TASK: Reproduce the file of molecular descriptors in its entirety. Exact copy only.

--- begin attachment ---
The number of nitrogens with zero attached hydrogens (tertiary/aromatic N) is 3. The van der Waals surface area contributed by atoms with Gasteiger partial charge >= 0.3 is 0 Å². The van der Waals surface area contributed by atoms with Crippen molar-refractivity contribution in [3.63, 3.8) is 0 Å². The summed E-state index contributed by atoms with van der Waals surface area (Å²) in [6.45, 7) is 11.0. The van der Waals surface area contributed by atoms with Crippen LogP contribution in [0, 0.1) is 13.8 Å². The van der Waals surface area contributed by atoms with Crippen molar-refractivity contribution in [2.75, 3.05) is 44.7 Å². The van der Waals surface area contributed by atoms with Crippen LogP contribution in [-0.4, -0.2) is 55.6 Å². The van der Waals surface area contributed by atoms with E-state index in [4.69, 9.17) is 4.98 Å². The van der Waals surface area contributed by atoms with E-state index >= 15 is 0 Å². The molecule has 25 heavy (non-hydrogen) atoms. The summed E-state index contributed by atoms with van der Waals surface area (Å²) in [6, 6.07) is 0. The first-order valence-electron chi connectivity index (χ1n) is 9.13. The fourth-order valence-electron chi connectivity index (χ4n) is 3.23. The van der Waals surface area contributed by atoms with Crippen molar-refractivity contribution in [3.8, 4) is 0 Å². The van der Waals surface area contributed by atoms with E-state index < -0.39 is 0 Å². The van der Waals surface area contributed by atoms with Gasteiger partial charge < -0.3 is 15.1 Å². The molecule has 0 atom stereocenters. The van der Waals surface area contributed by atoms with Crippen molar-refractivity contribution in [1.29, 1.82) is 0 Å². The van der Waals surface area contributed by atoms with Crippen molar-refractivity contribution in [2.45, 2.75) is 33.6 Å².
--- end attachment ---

The number of nitrogens with zero attached hydrogens (tertiary/aromatic N) is 3. The van der Waals surface area contributed by atoms with Gasteiger partial charge >= 0.3 is 0 Å². The van der Waals surface area contributed by atoms with Crippen molar-refractivity contribution in [3.63, 3.8) is 0 Å². The summed E-state index contributed by atoms with van der Waals surface area (Å²) in [6.45, 7) is 11.0. The van der Waals surface area contributed by atoms with Crippen LogP contribution in [0, 0.1) is 13.8 Å². The van der Waals surface area contributed by atoms with Crippen molar-refractivity contribution in [2.75, 3.05) is 44.7 Å². The van der Waals surface area contributed by atoms with Crippen LogP contribution in [-0.4, -0.2) is 55.6 Å². The van der Waals surface area contributed by atoms with E-state index in [4.69, 9.17) is 4.98 Å². The van der Waals surface area contributed by atoms with E-state index >= 15 is 0 Å². The molecule has 25 heavy (non-hydrogen) atoms. The summed E-state index contributed by atoms with van der Waals surface area (Å²) in [6, 6.07) is 0. The first-order valence-electron chi connectivity index (χ1n) is 9.13. The fourth-order valence-electron chi connectivity index (χ4n) is 3.23. The van der Waals surface area contributed by atoms with Crippen molar-refractivity contribution in [3.8, 4) is 0 Å². The van der Waals surface area contributed by atoms with E-state index < -0.39 is 0 Å². The van der Waals surface area contributed by atoms with Gasteiger partial charge < -0.3 is 15.1 Å². The molecule has 0 atom stereocenters. The van der Waals surface area contributed by atoms with Crippen molar-refractivity contribution in [1.29, 1.82) is 0 Å². The van der Waals surface area contributed by atoms with Crippen molar-refractivity contribution in [2.45, 2.75) is 33.6 Å².